‘The Seventh Seal’ pensively juggles mortality

Hannah Donahue

“The Seventh Seal” is not an epic biopic on the reincarnations of the superb R&B singer Seal. Somebody go out and make that movie right now. However, “The Seventh Seal” is one of the world’s best films ever made. Ever! It’s just a truth. Like, how Beyoncé is always on beat or how if you’re running late you will hit every red light on your way to your very important and state-sanctioned therapy and Zumba class. You’d never be late to Zumba though because it makes you feel like a warrior. Just like how setting fires make you feel invincible…   

Anyways, “The Seventh Seal” should be on your watch list. It’s important enough to create a watch list just so that the movie can be on it. You can also impress your friends with knowing Ingmar Bergman’s seminal work and with knowing who Ingmar Bergman is. It also won the Special Jury Prize at the Cannes Film Festival in 1957.  

Get excited! It’s in black and white and subtitled. Now, before you strike a match and light this newspaper on fire out of disgust, wait. If you feel like burning this newspaper, or any other literature for that matter, wait till the end of this article before you pick up those matches. I know it makes you feel like a god but it’s a fleeting high. You’ve been on edge since you stopped inhaling Juuls and especially since you spent that entire night inside that abandoned orphanage for the criminally insane hidden away on Main Street. What better way to ease your squirming mind than an existentialist tome on death and religion? 

The movie follows Block, a medieval Swedish knight alive during the time of the bubonic plague. Death appears to Block (Max von Syndow) and his squire, Jöns, on a beach on their journey back from a stint in the Crusades. Block believes he can escape his fate by challenging Death to a game of chess. Full disclosure: I seriously thought that the entire movie was going to be just watching these two play chess for an hour and a half. Thankfully, that was not the case, so I thought I’d let you in on the secret. It’s not really a secret though. 

This movie has it all. Death, Block and an acrobat who has heavenly visions. One such vision is of the Virgin Mary and baby Jesus. (This is Ricky Bobby’s favorite version of Jesus for those playing at home). There’s a tavern brawl and many deep conversations on the nature of existence. It’s a fun time. I mean that in a sincere way. It’s not going to be the same thrill that you get from seeing flames engulf a building – the glorious beauty of rebirth that only fire can bring – but what else can? If you put yourself in the right frame of mind, then “The Seventh Seal” will be a great viewing experience.  Especially if you play the drinking game that goes along with the film. 

Every time Jöns says something nihilistic, take a drink. Every time Death pretends to be a priest in a confessional, take a drink. Every time you see a body ravaged by the bubonic plague, take a drink. Whenever Block and Death are playing chess you need to take a shot though. And, every time you feel an existential dread, take a sip. You’re going to want to pace yourself on that one though. You can also enjoy the film sober; it’s up to you.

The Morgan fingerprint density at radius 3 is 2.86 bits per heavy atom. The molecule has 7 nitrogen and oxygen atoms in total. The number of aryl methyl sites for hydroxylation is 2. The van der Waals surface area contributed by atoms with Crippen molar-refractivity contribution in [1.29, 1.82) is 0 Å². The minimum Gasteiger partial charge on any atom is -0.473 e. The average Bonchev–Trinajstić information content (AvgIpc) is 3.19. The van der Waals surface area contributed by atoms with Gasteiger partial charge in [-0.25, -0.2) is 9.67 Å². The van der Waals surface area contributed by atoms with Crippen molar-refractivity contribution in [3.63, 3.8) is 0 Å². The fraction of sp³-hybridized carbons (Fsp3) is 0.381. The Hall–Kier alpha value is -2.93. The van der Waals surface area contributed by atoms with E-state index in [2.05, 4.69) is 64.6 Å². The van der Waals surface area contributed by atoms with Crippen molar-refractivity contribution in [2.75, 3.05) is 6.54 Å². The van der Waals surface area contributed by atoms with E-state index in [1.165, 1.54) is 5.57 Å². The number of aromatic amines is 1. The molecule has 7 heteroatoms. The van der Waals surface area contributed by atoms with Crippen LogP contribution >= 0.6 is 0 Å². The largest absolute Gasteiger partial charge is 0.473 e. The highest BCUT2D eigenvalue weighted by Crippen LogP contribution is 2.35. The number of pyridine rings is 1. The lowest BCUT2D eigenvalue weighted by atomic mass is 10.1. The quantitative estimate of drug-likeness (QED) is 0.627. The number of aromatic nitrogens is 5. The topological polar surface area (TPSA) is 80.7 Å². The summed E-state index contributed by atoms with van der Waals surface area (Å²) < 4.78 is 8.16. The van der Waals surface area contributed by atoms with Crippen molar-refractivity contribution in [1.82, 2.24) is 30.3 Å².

Block encounters Jof and his family. He escorts them through the woods and offers them shelter in his castle. Acts of kindness are juxtaposed with acts of brutality. But I know what you’re asking, where is the fire? Does anything burn? You’re in luck, it just so happens that a woman is burnt to death because villagers believe she is a witch responsible for the plague. Unfortunately, despite popular opinion of the time, that does end the plague. Block tries to comfort the woman before her execution and brings her water. He tries to get her to summon Satan so he can ask him about death. Satan never appears although the woman screams that she sees him as she stares off into the distance. This is interesting to note since the character Death is anthropomorphized, as well as the visions of Jof that are seen on screen, but Satan never makes an appearance. God does not make an appearance either.   

The entire movie is filled with even more thought-producing scenes than those brought up here so you should definitely check it out. It’s streaming on Kanopy so anyone with UNH credentials can watch the movie online. There is also a hard copy in Dimond Library in the multimedia center that you actually rent in person and put into a DVD player. 

This is a great film to watch if you want to ponder on the role of religion in the human understanding of existence. What do you do on Earth if you can never outrun Death? Where do you turn for answers? Why aren’t there more scenes where things burn?  Alright, alright, if you still want to light the newspaper on fire, go ahead you silly kid you.  

Good job, I admire your restraint for not lighting the newspaper on fire. You see, when we are able to control our urges… Is that smoke? Oh god, you’re doing it. You’re actually doing it!  Stop it, put it out! It burns! Stop shouting!  Soli Deo Gloria? I don’t know what that means!?